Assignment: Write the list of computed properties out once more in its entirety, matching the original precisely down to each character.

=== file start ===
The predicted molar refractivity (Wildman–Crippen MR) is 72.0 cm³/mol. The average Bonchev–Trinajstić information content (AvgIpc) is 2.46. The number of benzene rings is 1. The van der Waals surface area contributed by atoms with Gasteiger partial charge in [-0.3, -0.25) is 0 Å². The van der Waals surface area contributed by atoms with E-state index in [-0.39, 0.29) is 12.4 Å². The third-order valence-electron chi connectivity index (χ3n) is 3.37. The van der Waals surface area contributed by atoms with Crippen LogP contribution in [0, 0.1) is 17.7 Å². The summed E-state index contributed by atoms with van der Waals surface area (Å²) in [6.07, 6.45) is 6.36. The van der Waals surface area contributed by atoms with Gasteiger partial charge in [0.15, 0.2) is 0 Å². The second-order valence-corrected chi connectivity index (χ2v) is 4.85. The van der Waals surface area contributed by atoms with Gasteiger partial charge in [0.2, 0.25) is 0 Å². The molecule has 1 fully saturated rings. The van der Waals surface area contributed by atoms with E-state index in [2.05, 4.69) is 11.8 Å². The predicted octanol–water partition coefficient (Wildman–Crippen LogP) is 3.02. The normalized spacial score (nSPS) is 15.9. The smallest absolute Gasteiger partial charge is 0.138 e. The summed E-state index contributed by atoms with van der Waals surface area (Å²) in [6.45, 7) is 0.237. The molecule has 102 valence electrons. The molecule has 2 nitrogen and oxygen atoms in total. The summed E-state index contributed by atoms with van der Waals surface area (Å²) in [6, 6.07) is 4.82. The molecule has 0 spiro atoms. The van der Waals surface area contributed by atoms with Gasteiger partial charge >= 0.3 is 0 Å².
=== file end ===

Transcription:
The predicted molar refractivity (Wildman–Crippen MR) is 72.0 cm³/mol. The average Bonchev–Trinajstić information content (AvgIpc) is 2.46. The number of benzene rings is 1. The van der Waals surface area contributed by atoms with Gasteiger partial charge in [-0.3, -0.25) is 0 Å². The van der Waals surface area contributed by atoms with E-state index in [-0.39, 0.29) is 12.4 Å². The third-order valence-electron chi connectivity index (χ3n) is 3.37. The van der Waals surface area contributed by atoms with Crippen LogP contribution in [0, 0.1) is 17.7 Å². The summed E-state index contributed by atoms with van der Waals surface area (Å²) in [6.07, 6.45) is 6.36. The van der Waals surface area contributed by atoms with Gasteiger partial charge in [0.15, 0.2) is 0 Å². The second-order valence-corrected chi connectivity index (χ2v) is 4.85. The van der Waals surface area contributed by atoms with Gasteiger partial charge in [0.2, 0.25) is 0 Å². The molecule has 1 fully saturated rings. The van der Waals surface area contributed by atoms with E-state index in [2.05, 4.69) is 11.8 Å². The predicted octanol–water partition coefficient (Wildman–Crippen LogP) is 3.02. The normalized spacial score (nSPS) is 15.9. The smallest absolute Gasteiger partial charge is 0.138 e. The summed E-state index contributed by atoms with van der Waals surface area (Å²) in [6.45, 7) is 0.237. The molecule has 102 valence electrons. The molecule has 2 nitrogen and oxygen atoms in total. The summed E-state index contributed by atoms with van der Waals surface area (Å²) in [6, 6.07) is 4.82. The molecule has 0 spiro atoms. The van der Waals surface area contributed by atoms with Gasteiger partial charge >= 0.3 is 0 Å².